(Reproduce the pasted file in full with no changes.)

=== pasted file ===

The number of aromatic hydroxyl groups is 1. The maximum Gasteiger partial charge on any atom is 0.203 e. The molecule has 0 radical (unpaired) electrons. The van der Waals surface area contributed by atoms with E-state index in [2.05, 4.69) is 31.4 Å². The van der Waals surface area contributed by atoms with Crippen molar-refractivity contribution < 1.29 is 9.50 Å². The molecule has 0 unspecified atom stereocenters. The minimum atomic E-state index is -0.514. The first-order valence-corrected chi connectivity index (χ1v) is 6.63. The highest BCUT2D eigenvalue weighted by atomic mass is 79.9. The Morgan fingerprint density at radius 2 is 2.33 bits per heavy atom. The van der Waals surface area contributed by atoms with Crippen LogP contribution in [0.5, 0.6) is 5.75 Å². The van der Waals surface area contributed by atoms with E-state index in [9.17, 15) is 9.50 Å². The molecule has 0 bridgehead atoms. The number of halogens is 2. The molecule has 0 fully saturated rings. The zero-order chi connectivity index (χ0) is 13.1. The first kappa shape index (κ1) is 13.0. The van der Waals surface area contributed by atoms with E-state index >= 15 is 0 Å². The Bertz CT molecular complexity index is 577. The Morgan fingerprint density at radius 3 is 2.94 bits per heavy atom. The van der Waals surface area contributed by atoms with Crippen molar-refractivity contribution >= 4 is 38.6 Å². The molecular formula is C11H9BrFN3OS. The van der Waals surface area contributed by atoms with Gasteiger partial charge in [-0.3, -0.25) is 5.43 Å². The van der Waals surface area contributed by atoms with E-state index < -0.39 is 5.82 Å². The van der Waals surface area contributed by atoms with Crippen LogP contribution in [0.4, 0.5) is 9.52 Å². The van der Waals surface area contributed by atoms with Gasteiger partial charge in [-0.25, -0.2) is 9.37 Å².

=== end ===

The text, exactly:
The number of aromatic hydroxyl groups is 1. The maximum Gasteiger partial charge on any atom is 0.203 e. The molecule has 0 radical (unpaired) electrons. The van der Waals surface area contributed by atoms with E-state index in [2.05, 4.69) is 31.4 Å². The van der Waals surface area contributed by atoms with Crippen molar-refractivity contribution < 1.29 is 9.50 Å². The molecule has 0 unspecified atom stereocenters. The minimum atomic E-state index is -0.514. The first-order valence-corrected chi connectivity index (χ1v) is 6.63. The highest BCUT2D eigenvalue weighted by atomic mass is 79.9. The Morgan fingerprint density at radius 2 is 2.33 bits per heavy atom. The van der Waals surface area contributed by atoms with Crippen LogP contribution in [0.5, 0.6) is 5.75 Å². The van der Waals surface area contributed by atoms with E-state index in [9.17, 15) is 9.50 Å². The molecule has 0 bridgehead atoms. The number of halogens is 2. The molecule has 0 fully saturated rings. The zero-order chi connectivity index (χ0) is 13.1. The first kappa shape index (κ1) is 13.0. The van der Waals surface area contributed by atoms with E-state index >= 15 is 0 Å². The Bertz CT molecular complexity index is 577. The Morgan fingerprint density at radius 3 is 2.94 bits per heavy atom. The van der Waals surface area contributed by atoms with Crippen molar-refractivity contribution >= 4 is 38.6 Å². The molecular formula is C11H9BrFN3OS. The van der Waals surface area contributed by atoms with Gasteiger partial charge in [-0.3, -0.25) is 5.43 Å². The van der Waals surface area contributed by atoms with E-state index < -0.39 is 5.82 Å². The van der Waals surface area contributed by atoms with Crippen LogP contribution in [0.4, 0.5) is 9.52 Å². The van der Waals surface area contributed by atoms with Gasteiger partial charge in [-0.25, -0.2) is 9.37 Å².